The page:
Malaysia rare earths plant wins license to operate

Sep 05, 2012

(AP)—Australian miner Lynas Corp. says it has secured the Malaysian government's approval to fire up a controversial rare earths plant.

The operating license ends months of delays sparked by safety concerns surrounding the Australian company's plans to process rare earths crucial for manufacturing high-tech products.

Lynas said in a statement Wednesday it can now transport rare earths concentrate to Malaysia and potentially start the in October.

Civic groups have staged numerous supporting residents near the 2.5 billion ringgit ($793 million) plant in eastern Malaysia who fear leaks of .

Lynas reiterated Wednesday the plant was "fully compliant with international standards."

The refinery is to be the first in years outside China, which has restrictions on rare earth exports.

Explore further: Amazon surprises with $214 mln quarterly profit

not rated yet
add to favorites email to friend print save as pdf

Related Stories

Malaysia grants license to Aussie rare earth plant

Feb 01, 2012

(AP) -- Malaysia on Wednesday granted a license for an Australian mining company to operate the first rare earths plant outside China in years, despite public protests over fears of radioactive contamination.

Malaysia says to rule soon on rare earths plant

Jan 31, 2012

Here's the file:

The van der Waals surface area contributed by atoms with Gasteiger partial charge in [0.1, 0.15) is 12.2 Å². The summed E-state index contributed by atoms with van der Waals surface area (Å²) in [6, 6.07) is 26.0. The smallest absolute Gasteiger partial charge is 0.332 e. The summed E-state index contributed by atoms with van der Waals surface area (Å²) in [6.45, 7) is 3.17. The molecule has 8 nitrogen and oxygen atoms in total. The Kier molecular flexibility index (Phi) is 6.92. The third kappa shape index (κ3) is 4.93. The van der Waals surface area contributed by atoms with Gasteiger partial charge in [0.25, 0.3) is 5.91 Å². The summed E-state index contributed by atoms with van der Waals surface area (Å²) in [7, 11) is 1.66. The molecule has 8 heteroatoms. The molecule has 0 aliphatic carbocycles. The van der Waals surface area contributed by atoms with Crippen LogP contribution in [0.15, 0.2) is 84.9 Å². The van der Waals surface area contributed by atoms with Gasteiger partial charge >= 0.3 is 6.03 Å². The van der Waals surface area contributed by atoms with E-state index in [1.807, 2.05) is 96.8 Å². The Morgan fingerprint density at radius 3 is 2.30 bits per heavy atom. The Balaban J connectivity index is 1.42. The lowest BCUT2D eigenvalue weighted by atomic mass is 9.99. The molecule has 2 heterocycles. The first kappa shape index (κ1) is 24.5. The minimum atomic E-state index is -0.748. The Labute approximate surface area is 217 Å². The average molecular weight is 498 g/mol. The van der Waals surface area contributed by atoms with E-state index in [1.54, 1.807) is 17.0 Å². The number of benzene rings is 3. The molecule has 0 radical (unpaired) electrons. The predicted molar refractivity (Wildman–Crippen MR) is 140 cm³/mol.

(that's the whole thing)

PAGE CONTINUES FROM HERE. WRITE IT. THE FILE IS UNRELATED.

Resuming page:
A government ruling on whether Australian miner Lynas would be given the go-ahead for a controversial rare earths processing plant was expected within days, Malaysia's trade minister said Tuesday.

Malaysian court asked to stop rare earths plant

Feb 17, 2012

Malaysian activists said on Friday they had filed a court challenge to block a rare earths plant being built by Australian miner Lynas, which has stoked fears over radiation pollution.

Malaysia reviews safety of rare earth plant

Apr 22, 2011

(AP) -- Malaysia said Friday it is appointing international experts to investigate whether a refinery being built by Australian miner Lynas Corp. Ltd. to process rare earth minerals presents any threat of ...

Toxic legacy in Malaysia rare-earths village

Jun 26, 2012

Thirty years have passed since Japan's Mitsubishi Chemicals opened a rare-earths refinery in the Malaysian village of Bukit Merah, but although the plant is gone, its toxic legacy persists.

Recommended for you

How can Google snap its stock out of its stupor?

2 hours ago

Google has turned into a stock market laggard as the shift to mobile devices has lowered the Internet search leader's digital ad prices and the company's expensive investments in far-out technology has trimmed ...

Amazon surprises with profit despite fierce spending

12 hours ago

Amazon surprised the market Thursday with a quarterly profit far better than anticipated for the online giant known for pouring money into projects such as original video programs and delivery drones.

Smartphone Snapshot: Samsung getting squeezed

13 hours ago

The runaway success of Apple's newest iPhone has fueled a dramatic shift in the global market: the California tech giant is now neck-and-neck with South Korea's Samsung for the title of world's leading seller ...

User comments : 0

Please sign in to add a comment. Registration is free, and takes less than a minute. Read more

Click here to reset your password.
Sign in to get notified via email when new comments are made.